Growing up in the flight path of Reagan National Airport in the Washington, DC, area, Shawn Newman became fascinated by the planes that flew over his house. In middle school, his favorite days were when the sun lingered into the evening and he was able to get a closer look.
“The best days were when I had time to ride my bike an hour to the airport to get a closer look at the planes taking off and landing,” said Newman, a Senior Systems Engineer who recently celebrated 28 years at GE Aviation.
A graduate of the engineering program at The University of Cincinnati, it was beneath that flight path that Newman’s passion for aviation ignited. And sharing that passion for learning and aviation has become a way of life for him. For more than 15 years he has volunteered as a mentor and tutor at Lincoln Heights Elementary, which is just one mile from GE Aviation’s headquarters and manufacturing plant, north of Cincinnati.
“I had role models when I grew up that looked like me, which I feel help get me through college and through the early days in my career, and I feel that it is important to do the same. Whether it’s focusing on math, science, or reading, these subjects are essential to problem solving and anything children decide to do in life,” said Newman.
One of Newman’s early career colleagues, Corwin Angel, a materials Engineer at GE Aviation, found his love of engineering through a LEGO playset rather than an airport. He later discovered aerospace engineering at a middle school career fair.
Both Newman and Angel’s deep interest in aerospace engineering were discovered in grade school. Now they share that same interest with the children of Lincoln Heights Elementary. And both are ardent subscribers to the adage, “You can’t be what you can’t see.”
Almost 50 percent of the families in Lincoln Heights are living below the poverty line, and it’s the most concentrated African American community in the state of Ohio, according to community leaders.
“I want the students to see someone like me being successful. As a Black male, it doesn’t matter where you come from or what you look like, you can do what you put your mind to,” said Angel.
“It’s not about whether or not they choose a STEM field but that they have someone who looks like them in their corner rooting for their success. I want them to know that someone besides their parents and teachers care about their success,” he said.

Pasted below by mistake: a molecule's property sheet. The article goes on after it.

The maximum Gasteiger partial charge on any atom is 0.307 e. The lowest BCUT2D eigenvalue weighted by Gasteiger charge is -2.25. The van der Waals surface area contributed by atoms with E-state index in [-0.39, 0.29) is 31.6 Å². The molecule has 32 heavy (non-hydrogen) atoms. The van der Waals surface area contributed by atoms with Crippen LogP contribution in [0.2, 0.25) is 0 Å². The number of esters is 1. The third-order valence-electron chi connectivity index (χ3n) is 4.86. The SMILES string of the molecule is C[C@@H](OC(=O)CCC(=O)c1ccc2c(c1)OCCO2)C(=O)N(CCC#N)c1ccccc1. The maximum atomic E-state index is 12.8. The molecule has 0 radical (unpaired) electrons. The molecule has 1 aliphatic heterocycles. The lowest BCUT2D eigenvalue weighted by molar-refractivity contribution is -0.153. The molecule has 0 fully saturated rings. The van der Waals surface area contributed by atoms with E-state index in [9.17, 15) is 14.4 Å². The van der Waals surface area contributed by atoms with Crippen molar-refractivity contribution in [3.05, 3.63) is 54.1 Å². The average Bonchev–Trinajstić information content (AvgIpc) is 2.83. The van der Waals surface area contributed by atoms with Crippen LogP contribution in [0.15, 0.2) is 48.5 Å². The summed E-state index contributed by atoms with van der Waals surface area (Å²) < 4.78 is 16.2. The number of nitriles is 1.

The gift of time, expertise, and books
Newman and Angel are among thousands of GE Aviation Volunteers who volunteer in their communities around the world. With restrictions due to COVID19, GE Volunteers got creative and shifted their projects to online experiences in 2020, logging more than 25,000 hours of volunteer work. Many of those hours were accumulated through online mentoring, tutoring and introducing students to STEM through remote programs.
Newman and Angel recently led a unique virtual experience for Lincoln Heights Elementary students. They talked about their careers and read the children’s version of the book Hidden Figures to several classes. Hidden Figures tells the story of the team of African American, female mathematicians who were instrumental in NASA’s early years of space exploration. The women, Dorothy Vaughan, Mary Jackson, Katherine Johnson and Christine Darden, played key roles in helping the U.S. achieve great advancements in the space race. The book helped launch the blockbuster movie of the same name.
Students in grades 2-5 received a personal copy of the book thanks to a donation from the Aerospace Industries Association, of which GE Aviation is a member, and First Book, a nonprofit committed to equal access to quality education.
Lincoln Heights Elementary Principal, Dawn Bailey, tied the book reading event to Black History Month.
“I have a desire to instill a love of reading in our students and having others read to them excites me. The staff here is amazing. However, our students need to see and engage with folks outside of our school community,” said Bailey.
The students were energized by the session and some noted how inspiring it was. That enthusiasm reminds Angel and Newman how they felt when they discovered their passion for aviation, reinforcing why the work they do in the community is so important to the future of these children and the aviation industry.